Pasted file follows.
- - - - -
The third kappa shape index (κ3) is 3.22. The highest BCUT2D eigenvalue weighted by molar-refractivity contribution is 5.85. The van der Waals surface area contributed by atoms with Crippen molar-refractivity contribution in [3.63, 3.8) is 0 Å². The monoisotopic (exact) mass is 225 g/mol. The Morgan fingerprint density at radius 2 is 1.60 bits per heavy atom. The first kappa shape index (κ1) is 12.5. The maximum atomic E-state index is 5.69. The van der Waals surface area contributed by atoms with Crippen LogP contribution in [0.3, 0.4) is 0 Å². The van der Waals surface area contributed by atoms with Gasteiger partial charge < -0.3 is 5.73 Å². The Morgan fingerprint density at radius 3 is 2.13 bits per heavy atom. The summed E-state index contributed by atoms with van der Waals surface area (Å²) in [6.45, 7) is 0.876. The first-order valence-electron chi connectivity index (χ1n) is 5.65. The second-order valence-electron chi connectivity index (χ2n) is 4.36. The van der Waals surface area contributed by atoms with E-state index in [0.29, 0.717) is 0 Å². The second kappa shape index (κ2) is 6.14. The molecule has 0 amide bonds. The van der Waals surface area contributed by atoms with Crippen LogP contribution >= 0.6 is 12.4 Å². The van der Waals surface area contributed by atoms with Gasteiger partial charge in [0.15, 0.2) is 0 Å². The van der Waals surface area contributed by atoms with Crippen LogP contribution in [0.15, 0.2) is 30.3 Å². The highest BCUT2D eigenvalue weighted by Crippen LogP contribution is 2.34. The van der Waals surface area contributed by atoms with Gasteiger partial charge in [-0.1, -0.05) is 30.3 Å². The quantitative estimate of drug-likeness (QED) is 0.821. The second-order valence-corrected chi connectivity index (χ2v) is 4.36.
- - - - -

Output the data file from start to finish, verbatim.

The third kappa shape index (κ3) is 3.22. The highest BCUT2D eigenvalue weighted by molar-refractivity contribution is 5.85. The van der Waals surface area contributed by atoms with Crippen molar-refractivity contribution in [3.63, 3.8) is 0 Å². The monoisotopic (exact) mass is 225 g/mol. The Morgan fingerprint density at radius 2 is 1.60 bits per heavy atom. The first kappa shape index (κ1) is 12.5. The maximum atomic E-state index is 5.69. The van der Waals surface area contributed by atoms with Crippen LogP contribution in [0.3, 0.4) is 0 Å². The van der Waals surface area contributed by atoms with Gasteiger partial charge < -0.3 is 5.73 Å². The Morgan fingerprint density at radius 3 is 2.13 bits per heavy atom. The summed E-state index contributed by atoms with van der Waals surface area (Å²) in [6.45, 7) is 0.876. The first-order valence-electron chi connectivity index (χ1n) is 5.65. The second-order valence-electron chi connectivity index (χ2n) is 4.36. The van der Waals surface area contributed by atoms with E-state index in [0.29, 0.717) is 0 Å². The second kappa shape index (κ2) is 6.14. The molecule has 0 amide bonds. The van der Waals surface area contributed by atoms with Crippen LogP contribution >= 0.6 is 12.4 Å². The van der Waals surface area contributed by atoms with Gasteiger partial charge in [0.15, 0.2) is 0 Å². The van der Waals surface area contributed by atoms with Crippen LogP contribution in [0.15, 0.2) is 30.3 Å². The highest BCUT2D eigenvalue weighted by Crippen LogP contribution is 2.34. The van der Waals surface area contributed by atoms with Gasteiger partial charge in [-0.1, -0.05) is 30.3 Å². The quantitative estimate of drug-likeness (QED) is 0.821. The second-order valence-corrected chi connectivity index (χ2v) is 4.36.